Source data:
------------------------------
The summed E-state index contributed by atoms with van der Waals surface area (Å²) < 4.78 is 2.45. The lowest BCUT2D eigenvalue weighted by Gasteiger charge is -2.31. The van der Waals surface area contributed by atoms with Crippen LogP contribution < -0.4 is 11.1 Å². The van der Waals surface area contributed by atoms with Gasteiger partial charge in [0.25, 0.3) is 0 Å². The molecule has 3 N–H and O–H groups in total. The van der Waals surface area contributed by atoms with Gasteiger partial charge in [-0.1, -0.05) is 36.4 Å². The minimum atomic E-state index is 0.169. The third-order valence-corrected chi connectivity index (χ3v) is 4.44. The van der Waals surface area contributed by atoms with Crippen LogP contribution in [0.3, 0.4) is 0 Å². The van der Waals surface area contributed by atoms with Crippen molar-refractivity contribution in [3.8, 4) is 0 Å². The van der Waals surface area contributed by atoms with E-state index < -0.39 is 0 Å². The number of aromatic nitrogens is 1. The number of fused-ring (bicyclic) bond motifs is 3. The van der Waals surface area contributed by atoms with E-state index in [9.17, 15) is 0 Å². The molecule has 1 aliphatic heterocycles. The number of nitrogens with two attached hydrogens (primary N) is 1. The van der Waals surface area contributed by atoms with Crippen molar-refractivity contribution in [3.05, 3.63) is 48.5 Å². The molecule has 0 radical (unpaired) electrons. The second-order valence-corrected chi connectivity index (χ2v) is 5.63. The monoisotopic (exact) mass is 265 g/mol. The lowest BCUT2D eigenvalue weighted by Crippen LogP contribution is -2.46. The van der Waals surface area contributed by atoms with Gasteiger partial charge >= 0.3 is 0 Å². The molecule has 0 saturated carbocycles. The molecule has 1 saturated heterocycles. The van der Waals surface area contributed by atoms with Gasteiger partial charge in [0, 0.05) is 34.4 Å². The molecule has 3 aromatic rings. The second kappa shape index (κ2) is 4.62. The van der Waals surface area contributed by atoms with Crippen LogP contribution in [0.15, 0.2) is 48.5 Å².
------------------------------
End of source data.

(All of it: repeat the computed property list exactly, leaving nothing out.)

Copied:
The summed E-state index contributed by atoms with van der Waals surface area (Å²) < 4.78 is 2.45. The lowest BCUT2D eigenvalue weighted by Gasteiger charge is -2.31. The van der Waals surface area contributed by atoms with Crippen LogP contribution < -0.4 is 11.1 Å². The van der Waals surface area contributed by atoms with Gasteiger partial charge in [0.25, 0.3) is 0 Å². The molecule has 3 N–H and O–H groups in total. The van der Waals surface area contributed by atoms with Gasteiger partial charge in [-0.1, -0.05) is 36.4 Å². The minimum atomic E-state index is 0.169. The third-order valence-corrected chi connectivity index (χ3v) is 4.44. The van der Waals surface area contributed by atoms with Crippen LogP contribution in [0.3, 0.4) is 0 Å². The van der Waals surface area contributed by atoms with Crippen molar-refractivity contribution in [3.8, 4) is 0 Å². The van der Waals surface area contributed by atoms with E-state index < -0.39 is 0 Å². The number of aromatic nitrogens is 1. The number of fused-ring (bicyclic) bond motifs is 3. The van der Waals surface area contributed by atoms with E-state index in [9.17, 15) is 0 Å². The molecule has 1 aliphatic heterocycles. The number of nitrogens with two attached hydrogens (primary N) is 1. The van der Waals surface area contributed by atoms with Crippen molar-refractivity contribution in [3.05, 3.63) is 48.5 Å². The molecule has 0 radical (unpaired) electrons. The second-order valence-corrected chi connectivity index (χ2v) is 5.63. The monoisotopic (exact) mass is 265 g/mol. The lowest BCUT2D eigenvalue weighted by Crippen LogP contribution is -2.46. The van der Waals surface area contributed by atoms with Gasteiger partial charge >= 0.3 is 0 Å². The molecule has 0 saturated carbocycles. The molecule has 1 saturated heterocycles. The van der Waals surface area contributed by atoms with Gasteiger partial charge in [0, 0.05) is 34.4 Å². The molecule has 3 aromatic rings. The second kappa shape index (κ2) is 4.62. The van der Waals surface area contributed by atoms with Crippen LogP contribution in [0.15, 0.2) is 48.5 Å².